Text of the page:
1950: “The Buff house blew down in the hurricanes of 1950 while another house nearby was lifted up and hurled into the thick vegetation where it smashed into a thousand pieces.   My father Norris Walter, died in his 40’s leaving my mother with ten children of which I was the eldest.   Although he had made provision for me to further my studies in Canada, as the eldest I had responsibilities.   I graduated from school (The Antigua Boys Grammar School) on the Friday and took up residence at Barter’s on the Monday in order to manage the estate which livestock was being pilfered.   We had livestock, goats which we sold for the `lifts’ during crop time, cattle, horses, mules and donkeys.”

“The gravestones of the Barter family, Maj. James Barter, Elizabeth and Anne all of whom died in their twenties in the mid 1700’s,  can still be seen and are located approximately 75 yards NW of the mill.    The graves had been desecrated in the hope of finding artifacts but the ledger is still legible.”  

“Harris Leapt” is an area on the road down to Rendezvous By known as an area that is spooked.   It gets its name from the time Harris’ carriage overturned when the horses were spooked.   Later, George Walter was thrown from his horse at the same spot when his horse was spooked – the ears went straight up and the horse bolted.   It is an area that is particularly steep towards the bottom of the hill that has been partly concreted over.

Ding Dong Nook nearby, of Historical note in Antigua & The Antiguans, was purchased by Mr. Henderson from Henry (Liberta) and Bonnie Frances for $30,000 all in $5.00 bills in a large bag.    George Walter later purchased the property from Henderson for half a million dollars.”   Sir George Walter.

Sir George Herbert Walter was the second premier of Antigua and Barbuda and the founder of the Antigua Workers Union.  In 1960 he became general secretary of the Antigua Trades & Labour Union (ATLU), serving until 1967, when he was fired as Vere Cornwall Bird accused him of trying to topple the government.

Demands for a new union led to the foundation of the Antigua Workers’ Union (AWU), with Walter as their general secretary; 75% of the ATLU moved over to the new union. In 1968 a new party, the Progressive Labour Movement (PLM), was also formed out of the AWU. Walter resigned his union post and became political leader of the PLM. In 1971, he led it to victory in elections, defeating Bird, four years after the colony became a British dependency with domestic rule. Click here for more information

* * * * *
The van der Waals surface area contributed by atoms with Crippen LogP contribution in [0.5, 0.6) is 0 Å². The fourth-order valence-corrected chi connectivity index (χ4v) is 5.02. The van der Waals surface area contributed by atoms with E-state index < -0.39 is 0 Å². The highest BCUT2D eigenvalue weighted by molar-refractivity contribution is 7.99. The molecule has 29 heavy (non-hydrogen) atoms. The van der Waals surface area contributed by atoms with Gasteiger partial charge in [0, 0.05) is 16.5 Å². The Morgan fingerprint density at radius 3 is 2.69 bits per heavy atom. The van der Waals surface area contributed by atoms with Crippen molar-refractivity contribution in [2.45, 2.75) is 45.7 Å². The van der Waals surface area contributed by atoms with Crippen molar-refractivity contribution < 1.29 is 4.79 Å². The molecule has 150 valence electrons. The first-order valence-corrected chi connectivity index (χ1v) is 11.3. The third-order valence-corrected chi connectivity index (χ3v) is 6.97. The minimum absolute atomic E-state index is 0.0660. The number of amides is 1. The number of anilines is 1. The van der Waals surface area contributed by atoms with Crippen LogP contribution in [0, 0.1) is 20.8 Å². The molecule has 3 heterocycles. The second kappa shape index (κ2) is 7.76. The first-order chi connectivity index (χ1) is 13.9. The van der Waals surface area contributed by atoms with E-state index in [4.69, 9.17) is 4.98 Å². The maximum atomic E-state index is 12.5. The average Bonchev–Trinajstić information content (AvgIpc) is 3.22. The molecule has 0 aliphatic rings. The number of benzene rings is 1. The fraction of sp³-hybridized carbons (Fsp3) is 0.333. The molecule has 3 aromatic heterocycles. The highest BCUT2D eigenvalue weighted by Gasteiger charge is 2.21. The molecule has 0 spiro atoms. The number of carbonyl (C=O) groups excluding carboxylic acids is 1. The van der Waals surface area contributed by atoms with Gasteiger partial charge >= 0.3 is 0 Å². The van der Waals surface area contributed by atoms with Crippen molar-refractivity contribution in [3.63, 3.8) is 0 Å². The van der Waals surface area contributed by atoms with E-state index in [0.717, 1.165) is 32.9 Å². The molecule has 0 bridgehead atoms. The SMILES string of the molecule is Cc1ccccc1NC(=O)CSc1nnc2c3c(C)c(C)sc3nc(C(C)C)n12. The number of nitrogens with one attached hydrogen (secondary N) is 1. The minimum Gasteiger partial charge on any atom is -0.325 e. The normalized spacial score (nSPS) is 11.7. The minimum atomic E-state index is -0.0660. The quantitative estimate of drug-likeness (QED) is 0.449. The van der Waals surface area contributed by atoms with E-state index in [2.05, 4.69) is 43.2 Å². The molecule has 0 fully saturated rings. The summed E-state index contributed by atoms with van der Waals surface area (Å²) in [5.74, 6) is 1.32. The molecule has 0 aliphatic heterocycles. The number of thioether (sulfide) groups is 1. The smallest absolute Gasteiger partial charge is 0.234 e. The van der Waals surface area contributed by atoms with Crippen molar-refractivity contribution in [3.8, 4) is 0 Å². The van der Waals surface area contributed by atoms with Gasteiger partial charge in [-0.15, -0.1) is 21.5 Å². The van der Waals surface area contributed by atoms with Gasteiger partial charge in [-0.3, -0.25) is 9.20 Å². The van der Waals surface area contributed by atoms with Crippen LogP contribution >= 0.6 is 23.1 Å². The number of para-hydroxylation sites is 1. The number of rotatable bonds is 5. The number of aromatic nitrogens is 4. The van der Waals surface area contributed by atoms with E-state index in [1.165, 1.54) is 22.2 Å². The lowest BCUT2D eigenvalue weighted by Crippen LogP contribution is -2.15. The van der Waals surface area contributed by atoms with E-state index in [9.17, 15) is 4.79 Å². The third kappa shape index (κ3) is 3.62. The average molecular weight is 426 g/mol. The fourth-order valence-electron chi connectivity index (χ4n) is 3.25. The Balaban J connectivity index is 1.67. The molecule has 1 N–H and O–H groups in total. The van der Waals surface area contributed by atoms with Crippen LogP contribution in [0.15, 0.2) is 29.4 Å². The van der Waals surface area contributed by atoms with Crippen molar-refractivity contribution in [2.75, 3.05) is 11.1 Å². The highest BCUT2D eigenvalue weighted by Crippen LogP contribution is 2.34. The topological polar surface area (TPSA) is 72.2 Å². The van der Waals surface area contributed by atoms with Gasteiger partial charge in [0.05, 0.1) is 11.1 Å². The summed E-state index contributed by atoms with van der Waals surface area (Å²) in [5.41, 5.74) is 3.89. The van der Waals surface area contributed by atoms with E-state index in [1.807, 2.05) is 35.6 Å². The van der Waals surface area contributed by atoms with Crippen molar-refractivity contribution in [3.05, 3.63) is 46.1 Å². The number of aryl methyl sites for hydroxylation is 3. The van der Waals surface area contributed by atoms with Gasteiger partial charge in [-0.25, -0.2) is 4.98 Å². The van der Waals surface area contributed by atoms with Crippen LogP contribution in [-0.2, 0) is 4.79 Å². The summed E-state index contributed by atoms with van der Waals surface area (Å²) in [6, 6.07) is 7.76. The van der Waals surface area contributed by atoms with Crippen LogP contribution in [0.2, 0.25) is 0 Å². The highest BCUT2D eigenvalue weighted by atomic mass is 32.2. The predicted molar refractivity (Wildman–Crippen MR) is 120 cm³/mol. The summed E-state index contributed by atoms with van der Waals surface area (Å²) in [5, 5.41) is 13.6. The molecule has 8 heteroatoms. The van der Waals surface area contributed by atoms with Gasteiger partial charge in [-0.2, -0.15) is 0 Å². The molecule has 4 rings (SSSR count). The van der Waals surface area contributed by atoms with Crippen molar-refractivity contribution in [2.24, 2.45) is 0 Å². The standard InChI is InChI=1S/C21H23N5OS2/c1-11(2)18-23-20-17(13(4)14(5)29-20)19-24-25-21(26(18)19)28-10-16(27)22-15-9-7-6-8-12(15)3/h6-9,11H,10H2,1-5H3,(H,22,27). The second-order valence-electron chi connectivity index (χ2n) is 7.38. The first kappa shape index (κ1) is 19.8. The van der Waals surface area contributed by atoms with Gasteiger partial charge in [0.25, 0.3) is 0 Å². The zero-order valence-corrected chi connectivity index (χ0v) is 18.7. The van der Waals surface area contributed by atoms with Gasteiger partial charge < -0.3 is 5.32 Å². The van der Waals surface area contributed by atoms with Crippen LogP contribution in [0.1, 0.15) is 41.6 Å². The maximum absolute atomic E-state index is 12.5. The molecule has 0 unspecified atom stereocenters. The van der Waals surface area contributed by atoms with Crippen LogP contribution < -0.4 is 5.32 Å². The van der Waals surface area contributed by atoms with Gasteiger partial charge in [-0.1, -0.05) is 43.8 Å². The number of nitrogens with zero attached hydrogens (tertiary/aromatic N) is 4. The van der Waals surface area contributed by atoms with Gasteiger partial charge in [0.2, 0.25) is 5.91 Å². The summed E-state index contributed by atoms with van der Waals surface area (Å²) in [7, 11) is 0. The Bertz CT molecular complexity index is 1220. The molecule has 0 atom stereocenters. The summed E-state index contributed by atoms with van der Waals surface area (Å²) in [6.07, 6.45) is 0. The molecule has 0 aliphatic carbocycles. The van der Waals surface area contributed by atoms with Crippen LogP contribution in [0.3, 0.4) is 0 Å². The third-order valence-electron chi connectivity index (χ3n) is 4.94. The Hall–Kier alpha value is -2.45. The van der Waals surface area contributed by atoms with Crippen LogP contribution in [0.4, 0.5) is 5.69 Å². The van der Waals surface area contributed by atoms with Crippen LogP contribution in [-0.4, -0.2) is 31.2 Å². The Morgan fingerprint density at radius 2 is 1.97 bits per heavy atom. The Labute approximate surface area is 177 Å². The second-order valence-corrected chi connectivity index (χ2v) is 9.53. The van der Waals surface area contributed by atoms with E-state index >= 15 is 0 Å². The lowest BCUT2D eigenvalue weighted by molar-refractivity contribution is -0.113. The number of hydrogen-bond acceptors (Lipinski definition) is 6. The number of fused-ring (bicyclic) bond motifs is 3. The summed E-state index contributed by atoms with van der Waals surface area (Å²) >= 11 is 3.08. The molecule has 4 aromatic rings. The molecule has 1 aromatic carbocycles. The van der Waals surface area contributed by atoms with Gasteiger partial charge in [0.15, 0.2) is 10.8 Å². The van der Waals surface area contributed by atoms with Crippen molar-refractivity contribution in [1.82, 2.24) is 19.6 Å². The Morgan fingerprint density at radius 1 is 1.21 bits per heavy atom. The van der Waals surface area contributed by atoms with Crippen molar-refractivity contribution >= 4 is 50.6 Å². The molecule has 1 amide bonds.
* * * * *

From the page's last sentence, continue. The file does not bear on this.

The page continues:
2012: This is the site of a large important Amerindian settlement which it is hoped will be surveyed in the near future before any development takes place.    Dr. Reg Murphy

Enslaved People’s History

Based on contemporary research, we have little information to share about the enslaved peoples from this plantation at this time. We only have this information remaining:
“‘Barters belonged to the Ex’ors of Thomas Warner and contained 250 acres, 58 slaves, 39 cattle, 16 mules, cattle mill, dwelling house etc….’ Vere Oliver Vol.I p.37

We will continue our quest for more information about these vital individuals.

Ownership Chronology

  • 1675: Reynolder Barter. Will dated 1675.
  • 1675: William Barter. Will dated 1695.
  • 1750: James Barter. Will dated 1755.
  • 1755: Trustees: Tyrrell, Elmes, Horne & Maxwell.
  • 1770: Thomas Warner.
  • 1787: Ex’ors of Thomas Warner. 250 acres 58 slaves, 39 cattle, 16 mules, Cattle mill and dwelling house.
  • 1790: Capt. Walter Riddell. 1st wife Ann Doig; 2nd Maria Woodley (1772-1808), friend of Robert Burns and purportedly a woman of uncommon character. 1777/78 Luffman map
  • 1872: James B. Thibou. 10 acres (a part of). 1872 Horsford Almanac
  • 1878: James Ackerman. 193 acres.
  • 1891: Heirs of Hamilton. 1891 Henry Martin Adams map
  • 1933: W. Mannix. 1933 Camacho map
  • 1930s late: Norris Walter. b.1902, d.1948.
  • 1948: Sir George Walter. 1928-2008.